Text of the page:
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Grant Details

Grant Number: 1R21CA124921-01A1 Interpret this number
Primary Investigator: Klassen, Ann
Organization: Johns Hopkins University
Project Title: Validating Area-Level Behavioral Profiles for Cancer Disparities Research
Fiscal Year: 2007


DESCRIPTION (provided by applicant): Census-derived socioeconomic measures have wide acceptance among social science researchers both as small-area proxies for individual-level information when direct measurement is not feasible, as well as important constructs in their own right in specifically ecological models investigating the effect of the social environment and contextual resources on health. Many extensions of demographic data are utilized successfully in commercial areas such as marketing, including "geodemographics," the segmentation and definition of small geographic areas based on both demographics and consumer behavior. However, the utility of commercially prepared area-level behavioral data for health research is largely unknown. The aims of this exploratory R21 investigation are to test the utility of area-level behavioral consumer profile data in explaining geographic disparities in cancer burden, and to refine area-level behavioral data methodologies for future studies. Specifically, this project will: 1) use commercially prepared area-level consumer profile data to build a geographic coverage for Maryland on specific cancer-related behaviors and a composite cancer risk profile, and test the construct validity of these measures by statistically modeling their similarity to high-quality individually reported data from the CLUE studies of Washington County residents age 21 and older, 2) examine the predictive validity of these measures, when added to socioeconomic and healthcare access measures, on excess cancer burden for four major cancer sites (breast, colorectal, prostate, and lung), using cases reported in 2000 to the Maryland Cancer Registry, and 3) contribute to the methods and theory for understanding social and behavioral influences on spatial patterns of disparities in cancer and other diseases, with the long-term goal of improving tools for monitoring progress in addressing these health inequities. This research addresses the call for proposals in behavioral and social science methodology to build methods for multi-method, multi-level research, and to develop methods which are reliable and valid in diverse and high priority populations. The innovative methodology, if validated by the proposed work, offers a potential tool for moving from highly confidential and reactive methods of behavioral surveillance to less costly, widely applicable methodologies. This proposed exploratory research informs the State of Maryland of geographic areas with excess risk for one or several population subgroups, overall and above what might be anticipated by non-geographic characteristics, and clinically, it may suggest subgroups of the population, geographic areas, or communities for whom specific types of services warranted, to address high risk or high need. For social science researchers in health, it also offers a possible tool for investigating and understanding community-level health behaviors, and it may suggest areas for more specific inquiry to researchers focusing on cancer disparities.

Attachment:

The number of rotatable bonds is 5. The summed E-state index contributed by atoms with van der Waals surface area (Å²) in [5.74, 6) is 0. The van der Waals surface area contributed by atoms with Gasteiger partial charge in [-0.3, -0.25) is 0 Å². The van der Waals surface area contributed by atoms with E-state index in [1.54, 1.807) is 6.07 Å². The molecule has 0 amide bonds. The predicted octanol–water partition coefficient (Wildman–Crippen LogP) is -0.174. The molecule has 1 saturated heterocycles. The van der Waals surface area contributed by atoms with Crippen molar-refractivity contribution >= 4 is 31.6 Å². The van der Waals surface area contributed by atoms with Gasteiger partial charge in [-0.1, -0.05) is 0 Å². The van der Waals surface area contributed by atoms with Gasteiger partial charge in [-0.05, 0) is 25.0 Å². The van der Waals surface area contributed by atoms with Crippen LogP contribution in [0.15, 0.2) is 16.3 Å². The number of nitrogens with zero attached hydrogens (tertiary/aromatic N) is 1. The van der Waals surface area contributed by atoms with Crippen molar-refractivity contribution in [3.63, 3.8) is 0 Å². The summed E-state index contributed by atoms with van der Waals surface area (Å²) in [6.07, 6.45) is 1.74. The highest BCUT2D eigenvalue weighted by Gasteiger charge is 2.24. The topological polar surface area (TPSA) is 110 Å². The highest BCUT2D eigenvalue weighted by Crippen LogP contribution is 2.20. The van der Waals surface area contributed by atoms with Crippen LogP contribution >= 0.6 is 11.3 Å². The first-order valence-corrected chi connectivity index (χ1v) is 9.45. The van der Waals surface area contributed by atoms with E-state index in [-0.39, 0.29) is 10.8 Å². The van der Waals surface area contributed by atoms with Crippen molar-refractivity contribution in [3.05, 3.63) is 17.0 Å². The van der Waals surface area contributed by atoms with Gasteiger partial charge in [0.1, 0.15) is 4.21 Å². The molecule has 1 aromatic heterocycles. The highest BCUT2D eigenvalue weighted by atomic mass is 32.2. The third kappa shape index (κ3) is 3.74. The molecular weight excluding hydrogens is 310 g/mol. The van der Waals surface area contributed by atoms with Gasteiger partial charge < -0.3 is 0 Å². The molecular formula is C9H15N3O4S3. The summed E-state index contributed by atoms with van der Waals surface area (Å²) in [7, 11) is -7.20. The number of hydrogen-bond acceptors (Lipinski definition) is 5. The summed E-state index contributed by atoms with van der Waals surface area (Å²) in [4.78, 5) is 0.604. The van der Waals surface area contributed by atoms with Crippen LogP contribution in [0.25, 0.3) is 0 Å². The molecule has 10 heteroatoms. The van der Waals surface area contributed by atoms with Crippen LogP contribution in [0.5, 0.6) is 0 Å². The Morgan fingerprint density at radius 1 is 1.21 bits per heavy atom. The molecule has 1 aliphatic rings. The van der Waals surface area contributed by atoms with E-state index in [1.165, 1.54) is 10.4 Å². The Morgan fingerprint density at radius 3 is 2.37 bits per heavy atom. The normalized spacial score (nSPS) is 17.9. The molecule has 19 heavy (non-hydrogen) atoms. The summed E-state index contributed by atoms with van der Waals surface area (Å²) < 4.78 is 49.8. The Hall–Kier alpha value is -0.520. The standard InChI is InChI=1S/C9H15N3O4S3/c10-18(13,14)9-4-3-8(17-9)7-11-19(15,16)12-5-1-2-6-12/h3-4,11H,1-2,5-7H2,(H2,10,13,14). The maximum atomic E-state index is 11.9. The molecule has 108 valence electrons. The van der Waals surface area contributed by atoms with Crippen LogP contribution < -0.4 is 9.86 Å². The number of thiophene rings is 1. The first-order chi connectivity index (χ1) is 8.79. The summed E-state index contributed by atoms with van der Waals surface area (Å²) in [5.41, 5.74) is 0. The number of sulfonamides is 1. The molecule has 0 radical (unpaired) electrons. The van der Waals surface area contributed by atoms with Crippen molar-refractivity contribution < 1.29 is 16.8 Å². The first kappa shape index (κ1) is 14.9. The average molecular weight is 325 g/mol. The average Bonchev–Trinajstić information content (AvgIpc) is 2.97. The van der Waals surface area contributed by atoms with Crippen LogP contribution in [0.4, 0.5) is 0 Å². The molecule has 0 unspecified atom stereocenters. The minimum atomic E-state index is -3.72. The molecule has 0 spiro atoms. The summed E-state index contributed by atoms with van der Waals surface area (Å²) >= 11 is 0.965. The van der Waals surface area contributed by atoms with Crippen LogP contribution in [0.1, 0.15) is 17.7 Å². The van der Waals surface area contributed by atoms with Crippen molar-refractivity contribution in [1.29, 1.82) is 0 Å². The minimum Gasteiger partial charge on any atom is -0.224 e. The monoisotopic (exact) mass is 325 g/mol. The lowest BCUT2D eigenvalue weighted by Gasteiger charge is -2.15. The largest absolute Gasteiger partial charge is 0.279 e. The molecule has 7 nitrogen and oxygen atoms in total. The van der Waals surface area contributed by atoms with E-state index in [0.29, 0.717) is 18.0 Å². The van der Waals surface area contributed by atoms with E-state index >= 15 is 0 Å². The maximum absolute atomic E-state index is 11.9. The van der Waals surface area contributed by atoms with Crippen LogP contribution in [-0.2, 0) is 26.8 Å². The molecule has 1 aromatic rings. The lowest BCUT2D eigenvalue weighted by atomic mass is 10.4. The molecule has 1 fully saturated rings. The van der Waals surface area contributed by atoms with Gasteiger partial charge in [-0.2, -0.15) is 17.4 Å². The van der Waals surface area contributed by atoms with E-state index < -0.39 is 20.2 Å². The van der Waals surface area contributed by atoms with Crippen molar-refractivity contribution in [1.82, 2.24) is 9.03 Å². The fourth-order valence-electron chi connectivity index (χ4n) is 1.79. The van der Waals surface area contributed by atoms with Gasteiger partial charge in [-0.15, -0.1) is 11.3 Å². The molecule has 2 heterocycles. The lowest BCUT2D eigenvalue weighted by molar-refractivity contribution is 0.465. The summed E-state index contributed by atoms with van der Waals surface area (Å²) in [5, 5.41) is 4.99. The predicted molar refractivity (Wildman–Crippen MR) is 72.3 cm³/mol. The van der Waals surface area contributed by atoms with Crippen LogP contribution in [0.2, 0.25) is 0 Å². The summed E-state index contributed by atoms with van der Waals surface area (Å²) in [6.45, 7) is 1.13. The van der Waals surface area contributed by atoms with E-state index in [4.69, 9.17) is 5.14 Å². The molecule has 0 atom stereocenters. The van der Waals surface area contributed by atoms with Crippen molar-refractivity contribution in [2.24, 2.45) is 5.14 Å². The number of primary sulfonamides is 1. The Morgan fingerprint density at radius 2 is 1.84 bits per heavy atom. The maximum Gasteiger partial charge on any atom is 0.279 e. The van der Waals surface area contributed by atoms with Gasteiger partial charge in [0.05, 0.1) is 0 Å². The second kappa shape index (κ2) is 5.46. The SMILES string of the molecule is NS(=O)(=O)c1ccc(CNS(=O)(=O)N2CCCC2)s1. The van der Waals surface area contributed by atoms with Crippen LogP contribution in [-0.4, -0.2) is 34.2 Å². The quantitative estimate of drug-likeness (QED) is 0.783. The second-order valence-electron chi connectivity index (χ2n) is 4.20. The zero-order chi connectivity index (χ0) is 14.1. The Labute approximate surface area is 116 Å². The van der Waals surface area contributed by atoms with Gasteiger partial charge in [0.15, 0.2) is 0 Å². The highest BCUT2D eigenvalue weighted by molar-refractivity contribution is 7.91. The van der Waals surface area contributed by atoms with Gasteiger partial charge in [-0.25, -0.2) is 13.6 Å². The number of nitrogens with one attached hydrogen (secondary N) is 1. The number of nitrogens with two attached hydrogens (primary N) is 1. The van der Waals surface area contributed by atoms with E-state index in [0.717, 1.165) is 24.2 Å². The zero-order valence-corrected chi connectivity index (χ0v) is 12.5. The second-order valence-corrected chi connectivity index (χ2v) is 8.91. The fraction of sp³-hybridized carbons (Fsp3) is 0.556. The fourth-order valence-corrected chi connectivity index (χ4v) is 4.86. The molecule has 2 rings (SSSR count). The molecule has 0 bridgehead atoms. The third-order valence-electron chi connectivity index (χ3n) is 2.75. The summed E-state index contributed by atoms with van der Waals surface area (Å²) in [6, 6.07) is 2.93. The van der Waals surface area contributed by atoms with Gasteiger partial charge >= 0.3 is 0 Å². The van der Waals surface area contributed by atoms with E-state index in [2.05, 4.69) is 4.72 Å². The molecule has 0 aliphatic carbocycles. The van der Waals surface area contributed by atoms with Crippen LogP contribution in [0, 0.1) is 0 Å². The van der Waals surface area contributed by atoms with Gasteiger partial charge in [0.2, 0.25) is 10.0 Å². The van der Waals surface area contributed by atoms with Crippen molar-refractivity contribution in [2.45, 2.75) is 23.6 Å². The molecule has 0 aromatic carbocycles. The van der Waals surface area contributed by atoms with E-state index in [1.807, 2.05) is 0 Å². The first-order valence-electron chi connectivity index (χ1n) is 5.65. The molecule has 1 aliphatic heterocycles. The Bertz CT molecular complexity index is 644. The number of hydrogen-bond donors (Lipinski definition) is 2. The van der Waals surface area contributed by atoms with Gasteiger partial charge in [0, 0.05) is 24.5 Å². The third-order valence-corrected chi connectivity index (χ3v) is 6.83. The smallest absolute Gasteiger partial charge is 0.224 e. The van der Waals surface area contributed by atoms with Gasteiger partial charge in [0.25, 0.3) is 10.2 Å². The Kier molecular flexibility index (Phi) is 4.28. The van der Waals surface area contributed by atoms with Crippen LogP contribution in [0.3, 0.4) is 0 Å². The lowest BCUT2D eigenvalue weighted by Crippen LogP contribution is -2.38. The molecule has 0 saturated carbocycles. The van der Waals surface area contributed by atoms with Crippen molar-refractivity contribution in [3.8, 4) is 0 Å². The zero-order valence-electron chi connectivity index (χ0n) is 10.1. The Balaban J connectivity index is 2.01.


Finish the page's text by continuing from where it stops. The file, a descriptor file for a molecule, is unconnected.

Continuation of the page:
The association of area-level social class and tobacco use with adverse breast cancer characteristics among white and black women: evidence from Maryland, 1992-2003.
Authors: Klassen A.C. , Pankiewicz A. , Hsieh S. , Ward A. , Curriero F.C. .
Source: International journal of health geographics, 2015-04-01; 14, p. 13.
EPub date: 2015-04-01.
PMID: 25880216
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Using imputation to provide location information for nongeocoded addresses.
Authors: Curriero F.C. , Kulldorff M. , Boscoe F.P. , Klassen A.C. .
Source: PloS one, 2010-02-10; 5(2), p. e8998.
EPub date: 2010-02-10.
PMID: 20161766
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